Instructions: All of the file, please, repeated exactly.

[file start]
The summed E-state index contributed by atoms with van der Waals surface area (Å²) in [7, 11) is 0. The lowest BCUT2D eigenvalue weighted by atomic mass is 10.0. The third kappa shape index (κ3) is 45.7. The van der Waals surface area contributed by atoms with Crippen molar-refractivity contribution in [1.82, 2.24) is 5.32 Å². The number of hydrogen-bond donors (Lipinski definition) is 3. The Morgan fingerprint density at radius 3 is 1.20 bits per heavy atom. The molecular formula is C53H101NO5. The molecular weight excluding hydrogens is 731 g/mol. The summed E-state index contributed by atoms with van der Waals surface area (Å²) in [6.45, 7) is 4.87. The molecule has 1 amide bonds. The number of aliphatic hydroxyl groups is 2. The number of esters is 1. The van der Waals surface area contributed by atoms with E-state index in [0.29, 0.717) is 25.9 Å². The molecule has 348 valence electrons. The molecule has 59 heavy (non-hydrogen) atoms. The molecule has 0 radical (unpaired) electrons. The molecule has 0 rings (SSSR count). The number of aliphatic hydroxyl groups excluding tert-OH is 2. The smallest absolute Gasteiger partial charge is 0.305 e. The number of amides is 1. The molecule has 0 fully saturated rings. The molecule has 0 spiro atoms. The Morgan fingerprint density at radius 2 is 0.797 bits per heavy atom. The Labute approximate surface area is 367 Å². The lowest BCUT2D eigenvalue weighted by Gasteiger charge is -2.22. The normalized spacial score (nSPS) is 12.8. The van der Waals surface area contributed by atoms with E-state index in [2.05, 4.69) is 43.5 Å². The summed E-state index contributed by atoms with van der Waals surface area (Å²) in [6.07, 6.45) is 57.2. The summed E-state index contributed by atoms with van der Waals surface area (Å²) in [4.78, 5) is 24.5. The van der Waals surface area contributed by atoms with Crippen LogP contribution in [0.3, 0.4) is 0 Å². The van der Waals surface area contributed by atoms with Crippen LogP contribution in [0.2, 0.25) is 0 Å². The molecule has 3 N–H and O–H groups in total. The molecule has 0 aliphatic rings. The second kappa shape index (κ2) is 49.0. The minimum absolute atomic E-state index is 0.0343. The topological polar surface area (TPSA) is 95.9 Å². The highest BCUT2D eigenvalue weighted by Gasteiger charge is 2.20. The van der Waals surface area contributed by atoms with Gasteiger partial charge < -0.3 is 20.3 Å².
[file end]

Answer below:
The summed E-state index contributed by atoms with van der Waals surface area (Å²) in [7, 11) is 0. The lowest BCUT2D eigenvalue weighted by atomic mass is 10.0. The third kappa shape index (κ3) is 45.7. The van der Waals surface area contributed by atoms with Crippen molar-refractivity contribution in [1.82, 2.24) is 5.32 Å². The number of hydrogen-bond donors (Lipinski definition) is 3. The Morgan fingerprint density at radius 3 is 1.20 bits per heavy atom. The molecular formula is C53H101NO5. The molecular weight excluding hydrogens is 731 g/mol. The summed E-state index contributed by atoms with van der Waals surface area (Å²) in [6.45, 7) is 4.87. The molecule has 1 amide bonds. The number of aliphatic hydroxyl groups is 2. The number of esters is 1. The van der Waals surface area contributed by atoms with E-state index in [0.29, 0.717) is 25.9 Å². The molecule has 348 valence electrons. The molecule has 59 heavy (non-hydrogen) atoms. The molecule has 0 radical (unpaired) electrons. The molecule has 0 rings (SSSR count). The number of aliphatic hydroxyl groups excluding tert-OH is 2. The smallest absolute Gasteiger partial charge is 0.305 e. The number of amides is 1. The molecule has 0 fully saturated rings. The molecule has 0 spiro atoms. The Morgan fingerprint density at radius 2 is 0.797 bits per heavy atom. The Labute approximate surface area is 367 Å². The lowest BCUT2D eigenvalue weighted by Gasteiger charge is -2.22. The normalized spacial score (nSPS) is 12.8. The van der Waals surface area contributed by atoms with E-state index in [2.05, 4.69) is 43.5 Å². The summed E-state index contributed by atoms with van der Waals surface area (Å²) in [6.07, 6.45) is 57.2. The summed E-state index contributed by atoms with van der Waals surface area (Å²) in [4.78, 5) is 24.5. The van der Waals surface area contributed by atoms with Crippen LogP contribution in [0.3, 0.4) is 0 Å². The van der Waals surface area contributed by atoms with Crippen LogP contribution in [0.2, 0.25) is 0 Å². The molecule has 3 N–H and O–H groups in total. The molecule has 0 aliphatic rings. The second kappa shape index (κ2) is 49.0. The minimum absolute atomic E-state index is 0.0343. The topological polar surface area (TPSA) is 95.9 Å². The highest BCUT2D eigenvalue weighted by Gasteiger charge is 2.20. The van der Waals surface area contributed by atoms with Gasteiger partial charge < -0.3 is 20.3 Å².